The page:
In an effort to make child seats easier to install correctly, they're being outfitted with new attachments, either rigid or flexible, that connect directly to special anchors in new cars. This makes installation simpler than before, but Institute evaluations of some child seats with the new attachments show the designs being offered aren't easy to use in all cars with new anchors.
The anchors already are appearing in many new cars, but only a few available child seats have the corresponding attachments. Cosco and Fisher-Price have such models for sale now, and Britax will offer one by April.
How these three restraints compare
The Institute tried installing the two available models, Cosco Triad and Fisher-Price Safe Embrace II, in 13 cars with anchors to see how well the new attachments work. Each model is a convertible restraint that can be used in either rear-facing (infant) or forward-facing (toddler) mode. Each has flexible strap connectors. For comparison, the Institute also tried installing Volkswagen's Bobsy G1 Isofix, a toddler seat manufactured by Britax but not available in the United States.
Rigid attachments on this child seat from Britax allowed a secure fit every time.
Flexible strap attachments on these child seats made by Fisher-Price (left) and Cosco didn't always allow for secure installation.
The rigid connectors built into the underside of the Bobsy G1 facilitated perfect installation in every vehicle. The flexible attachments on the Cosco and Fisher-Price models generally worked well, but under some circumstances in certain cars they didn't install correctly. They also weren't as easy to use as the rigid connectors on the Bobsy G1.
The Cosco Triad couldn't be securely installed as a forward-facing restraint in a few vehicles. In one of the rear seats in the Mitsubishi Montero and in both rear seats of the BMW X5 and Mercedes C class (2001 models), the Triad's attachment straps couldn't be tightened enough to keep the seat from moving more than an inch when pushed or pulled. That's unacceptable according to National Highway Traffic Safety Administration guidelines.
The Fisher-Price Safe Embrace II couldn't be securely installed in the rear-facing mode in more than half of the 13 vehicles, including the 1999 Volkswagen New Beetle and 2001 models of the BMW X5, Dodge Caravan, Dodge Stratus, Honda Civic, Hyundai Elantra, Lexus LS 430, and Mercedes C class. The problem is that the buckles on the attachment straps bind up on the restraint frame, preventing the straps from being fully tightened.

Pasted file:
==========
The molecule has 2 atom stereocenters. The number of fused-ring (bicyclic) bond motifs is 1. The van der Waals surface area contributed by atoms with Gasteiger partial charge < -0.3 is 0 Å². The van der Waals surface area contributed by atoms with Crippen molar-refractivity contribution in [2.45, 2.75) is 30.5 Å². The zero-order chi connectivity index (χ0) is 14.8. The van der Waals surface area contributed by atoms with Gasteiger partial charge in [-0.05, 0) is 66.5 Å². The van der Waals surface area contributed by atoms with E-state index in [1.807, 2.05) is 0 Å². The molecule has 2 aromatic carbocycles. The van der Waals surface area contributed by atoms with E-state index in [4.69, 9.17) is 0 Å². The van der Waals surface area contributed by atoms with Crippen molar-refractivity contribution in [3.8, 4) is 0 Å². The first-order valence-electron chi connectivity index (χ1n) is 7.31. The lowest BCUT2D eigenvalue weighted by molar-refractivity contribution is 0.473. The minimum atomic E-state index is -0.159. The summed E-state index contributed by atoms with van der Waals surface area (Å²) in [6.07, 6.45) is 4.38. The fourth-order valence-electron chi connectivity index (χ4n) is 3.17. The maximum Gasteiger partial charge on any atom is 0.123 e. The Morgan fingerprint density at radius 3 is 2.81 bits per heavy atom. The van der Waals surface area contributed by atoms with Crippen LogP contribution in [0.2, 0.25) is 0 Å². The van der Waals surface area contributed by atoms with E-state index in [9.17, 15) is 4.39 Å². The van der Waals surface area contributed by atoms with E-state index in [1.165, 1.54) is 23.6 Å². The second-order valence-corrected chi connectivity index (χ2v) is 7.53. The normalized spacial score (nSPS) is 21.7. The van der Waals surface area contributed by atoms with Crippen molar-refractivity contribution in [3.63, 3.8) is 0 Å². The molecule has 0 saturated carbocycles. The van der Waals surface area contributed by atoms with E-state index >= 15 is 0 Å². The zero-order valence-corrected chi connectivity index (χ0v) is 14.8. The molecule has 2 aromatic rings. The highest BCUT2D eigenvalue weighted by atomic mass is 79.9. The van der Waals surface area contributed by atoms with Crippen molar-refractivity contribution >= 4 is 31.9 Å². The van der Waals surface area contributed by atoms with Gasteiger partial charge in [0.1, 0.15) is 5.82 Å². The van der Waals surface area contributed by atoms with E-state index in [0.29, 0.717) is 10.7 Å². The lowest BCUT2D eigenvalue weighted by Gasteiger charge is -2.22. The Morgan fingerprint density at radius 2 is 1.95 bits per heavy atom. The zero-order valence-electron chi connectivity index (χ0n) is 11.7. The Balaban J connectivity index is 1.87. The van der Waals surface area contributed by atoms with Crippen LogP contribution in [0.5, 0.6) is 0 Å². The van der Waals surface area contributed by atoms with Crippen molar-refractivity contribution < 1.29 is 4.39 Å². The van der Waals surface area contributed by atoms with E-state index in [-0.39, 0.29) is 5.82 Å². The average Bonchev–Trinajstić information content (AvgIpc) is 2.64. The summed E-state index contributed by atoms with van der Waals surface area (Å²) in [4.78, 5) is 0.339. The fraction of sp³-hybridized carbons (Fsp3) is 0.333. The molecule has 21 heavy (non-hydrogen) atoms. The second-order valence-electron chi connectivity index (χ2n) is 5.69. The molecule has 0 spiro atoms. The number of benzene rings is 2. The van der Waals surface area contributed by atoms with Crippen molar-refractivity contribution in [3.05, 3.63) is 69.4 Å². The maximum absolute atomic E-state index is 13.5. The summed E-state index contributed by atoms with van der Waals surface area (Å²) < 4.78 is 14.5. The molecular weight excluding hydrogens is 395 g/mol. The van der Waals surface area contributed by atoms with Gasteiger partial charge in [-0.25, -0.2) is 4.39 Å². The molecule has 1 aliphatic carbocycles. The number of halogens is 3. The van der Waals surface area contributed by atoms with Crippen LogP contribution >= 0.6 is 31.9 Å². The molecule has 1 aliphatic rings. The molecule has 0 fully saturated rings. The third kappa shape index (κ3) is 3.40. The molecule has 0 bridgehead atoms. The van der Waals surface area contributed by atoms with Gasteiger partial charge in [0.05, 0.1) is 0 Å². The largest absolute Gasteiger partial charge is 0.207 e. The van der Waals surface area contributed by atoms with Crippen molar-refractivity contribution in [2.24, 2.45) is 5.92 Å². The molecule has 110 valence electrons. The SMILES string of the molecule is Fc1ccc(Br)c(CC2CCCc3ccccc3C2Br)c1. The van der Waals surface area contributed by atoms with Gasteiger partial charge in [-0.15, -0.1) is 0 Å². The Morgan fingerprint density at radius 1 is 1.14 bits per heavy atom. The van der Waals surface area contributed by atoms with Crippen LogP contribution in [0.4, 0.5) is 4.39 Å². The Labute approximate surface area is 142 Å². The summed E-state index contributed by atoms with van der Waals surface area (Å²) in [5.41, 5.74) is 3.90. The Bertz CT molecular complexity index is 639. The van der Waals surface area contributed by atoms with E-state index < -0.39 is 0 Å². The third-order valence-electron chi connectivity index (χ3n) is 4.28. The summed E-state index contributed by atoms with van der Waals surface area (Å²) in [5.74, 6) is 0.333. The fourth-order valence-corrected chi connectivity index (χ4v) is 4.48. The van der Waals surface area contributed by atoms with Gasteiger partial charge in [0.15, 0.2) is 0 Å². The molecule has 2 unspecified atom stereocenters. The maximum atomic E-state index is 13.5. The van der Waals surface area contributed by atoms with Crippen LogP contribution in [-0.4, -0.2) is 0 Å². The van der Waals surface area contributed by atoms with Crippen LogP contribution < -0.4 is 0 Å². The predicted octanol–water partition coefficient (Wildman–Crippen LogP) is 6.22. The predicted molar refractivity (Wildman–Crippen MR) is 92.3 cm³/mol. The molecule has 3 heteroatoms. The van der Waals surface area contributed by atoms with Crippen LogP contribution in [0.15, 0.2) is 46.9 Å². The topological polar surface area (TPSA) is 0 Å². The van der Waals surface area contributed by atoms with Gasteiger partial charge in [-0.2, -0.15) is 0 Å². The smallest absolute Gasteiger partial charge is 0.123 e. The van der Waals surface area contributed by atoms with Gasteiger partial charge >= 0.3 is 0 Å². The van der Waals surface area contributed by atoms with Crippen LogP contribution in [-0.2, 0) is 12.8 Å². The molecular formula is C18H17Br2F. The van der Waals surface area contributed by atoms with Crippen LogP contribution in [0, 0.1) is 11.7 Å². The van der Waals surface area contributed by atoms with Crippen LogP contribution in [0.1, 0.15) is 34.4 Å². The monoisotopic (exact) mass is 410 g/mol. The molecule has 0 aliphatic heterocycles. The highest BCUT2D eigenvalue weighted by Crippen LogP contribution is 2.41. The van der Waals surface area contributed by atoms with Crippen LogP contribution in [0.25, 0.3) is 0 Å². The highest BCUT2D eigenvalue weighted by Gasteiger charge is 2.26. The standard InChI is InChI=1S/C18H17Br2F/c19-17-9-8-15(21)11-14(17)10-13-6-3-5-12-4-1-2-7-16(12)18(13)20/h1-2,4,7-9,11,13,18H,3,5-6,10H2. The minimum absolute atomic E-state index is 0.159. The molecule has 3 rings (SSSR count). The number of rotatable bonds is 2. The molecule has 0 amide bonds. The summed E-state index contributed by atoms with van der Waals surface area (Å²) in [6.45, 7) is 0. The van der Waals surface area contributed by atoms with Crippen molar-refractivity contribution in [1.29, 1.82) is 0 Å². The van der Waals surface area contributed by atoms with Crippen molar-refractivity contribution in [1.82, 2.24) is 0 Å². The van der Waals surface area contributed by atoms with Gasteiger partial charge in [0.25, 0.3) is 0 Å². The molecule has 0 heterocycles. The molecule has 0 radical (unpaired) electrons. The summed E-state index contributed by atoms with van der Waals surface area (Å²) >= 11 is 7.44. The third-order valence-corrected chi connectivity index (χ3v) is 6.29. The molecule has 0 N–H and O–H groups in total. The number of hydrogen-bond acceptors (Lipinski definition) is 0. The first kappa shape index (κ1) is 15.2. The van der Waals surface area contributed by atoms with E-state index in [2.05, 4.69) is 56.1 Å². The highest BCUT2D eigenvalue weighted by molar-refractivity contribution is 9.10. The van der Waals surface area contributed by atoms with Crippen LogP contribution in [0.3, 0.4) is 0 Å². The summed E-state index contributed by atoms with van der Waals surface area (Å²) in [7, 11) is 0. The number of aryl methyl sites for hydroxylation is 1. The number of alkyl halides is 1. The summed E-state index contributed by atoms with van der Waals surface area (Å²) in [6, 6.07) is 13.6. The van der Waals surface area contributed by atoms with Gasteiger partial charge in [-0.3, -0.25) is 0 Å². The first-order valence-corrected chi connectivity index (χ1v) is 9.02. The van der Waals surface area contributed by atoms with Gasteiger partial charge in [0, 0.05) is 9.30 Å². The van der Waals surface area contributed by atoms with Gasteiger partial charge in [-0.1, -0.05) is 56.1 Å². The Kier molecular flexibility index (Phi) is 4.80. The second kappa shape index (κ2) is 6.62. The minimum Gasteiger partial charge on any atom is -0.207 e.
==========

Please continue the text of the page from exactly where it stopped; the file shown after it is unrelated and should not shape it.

"What we learned is that child seat manufacturers, at least in the United States, aren't yet offering anchor attachments that accommodate all the seating and anchor differences among cars," explains Susan Ferguson, Institute senior vice president for research.
The dimensions and placement of anchors in vehicles are standardized, but the regulations permit slight differences. For example, the 2001 Mercedes C class has retractable anchors that fold out from the seat. Other characteristics that affect the fit of child restraints, such as seat geometry and cushion stiffness, also vary among cars.
What new federal rules require
Starting September 1, 2002, regulations will require all new passenger vehicles to come with 6 mm metal bars in the folds of rear seats to anchor child restraints (see "Car seat anxiety," Jan. 16, 1999). In vehicles without rear seats and with airbag on/off switches, the anchors will be in the front passenger seat.
By the same date, all new child restraints will be required to have latch attachments that connect to the anchors. Child seat makers can design the attachments in either of two ways — as rigid metal connectors or as flexible strap connectors, much like adult safety belts with hooks or buckles at the end.
Tether anchors, the other component of the new anchorage systems, have been required in new passenger cars since 1999 and in light trucks since 2000. Located either on the parcel shelf or on the floor behind the seat, a tether anchor provides a way to secure the upper part of a child restraint. Forward-facing restraints now generally come with top tethers to meet the requirements of dynamic tests, although a tether isn't specifically required.
Taking the easiest route
Car seat makers may be choosing to go with flexible attachments because, unlike rigid systems, "the flexible straps can be added to the child seats already being marketed. Little or no fundamental design changes are required," Ferguson says.
For example, the new Cosco and Fisher-Price seats are virtually identical to previous models except for the addition of flexible anchor straps. Sometime this year, Century Brand plans to offer an add-on kit so existing models can be retrofitted with flexible attachments. Graco also will add flexible attachments to some of its models.
The rigid attachment system on the Volkswagen Bobsy G1 is fundamentally different from conventional models. The metal hardware adds weight and cost, but installation is simple. When the restraint is pushed back into the seat, the brackets latch onto the anchors and easily adjust for a snug fit.
"It remains to be seen what the child seat makers will offer later, but right now the flexible anchor attachments haven't been perfected," Ferguson adds. "They still have a long way to go before parents have a foolproof means of correctly installing child seats in all cars."